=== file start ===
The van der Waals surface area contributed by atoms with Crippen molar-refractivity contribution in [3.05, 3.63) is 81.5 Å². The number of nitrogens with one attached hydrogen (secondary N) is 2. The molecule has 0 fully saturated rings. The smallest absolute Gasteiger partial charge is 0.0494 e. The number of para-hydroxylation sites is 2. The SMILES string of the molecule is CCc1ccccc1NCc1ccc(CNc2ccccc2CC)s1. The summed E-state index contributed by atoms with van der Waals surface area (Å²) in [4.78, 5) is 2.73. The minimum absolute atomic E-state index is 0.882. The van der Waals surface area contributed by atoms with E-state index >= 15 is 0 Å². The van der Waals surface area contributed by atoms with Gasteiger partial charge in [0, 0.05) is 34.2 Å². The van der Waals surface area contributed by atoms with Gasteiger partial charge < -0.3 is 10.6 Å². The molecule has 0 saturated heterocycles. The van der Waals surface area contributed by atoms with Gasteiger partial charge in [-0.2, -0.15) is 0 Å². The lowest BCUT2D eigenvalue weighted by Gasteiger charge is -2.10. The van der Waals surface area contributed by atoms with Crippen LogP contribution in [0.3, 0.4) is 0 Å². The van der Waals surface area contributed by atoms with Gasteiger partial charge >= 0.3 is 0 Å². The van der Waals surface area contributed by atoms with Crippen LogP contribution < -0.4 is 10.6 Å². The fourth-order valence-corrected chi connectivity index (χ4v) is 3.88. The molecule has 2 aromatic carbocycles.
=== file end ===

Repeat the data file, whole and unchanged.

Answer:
The van der Waals surface area contributed by atoms with Crippen molar-refractivity contribution in [3.05, 3.63) is 81.5 Å². The number of nitrogens with one attached hydrogen (secondary N) is 2. The molecule has 0 fully saturated rings. The smallest absolute Gasteiger partial charge is 0.0494 e. The number of para-hydroxylation sites is 2. The SMILES string of the molecule is CCc1ccccc1NCc1ccc(CNc2ccccc2CC)s1. The summed E-state index contributed by atoms with van der Waals surface area (Å²) in [4.78, 5) is 2.73. The minimum absolute atomic E-state index is 0.882. The van der Waals surface area contributed by atoms with E-state index >= 15 is 0 Å². The van der Waals surface area contributed by atoms with Gasteiger partial charge in [0, 0.05) is 34.2 Å². The van der Waals surface area contributed by atoms with Gasteiger partial charge < -0.3 is 10.6 Å². The molecule has 0 saturated heterocycles. The van der Waals surface area contributed by atoms with Gasteiger partial charge in [-0.2, -0.15) is 0 Å². The lowest BCUT2D eigenvalue weighted by Gasteiger charge is -2.10. The van der Waals surface area contributed by atoms with Crippen LogP contribution in [0.3, 0.4) is 0 Å². The van der Waals surface area contributed by atoms with Gasteiger partial charge >= 0.3 is 0 Å². The van der Waals surface area contributed by atoms with Crippen LogP contribution < -0.4 is 10.6 Å². The fourth-order valence-corrected chi connectivity index (χ4v) is 3.88. The molecule has 2 aromatic carbocycles.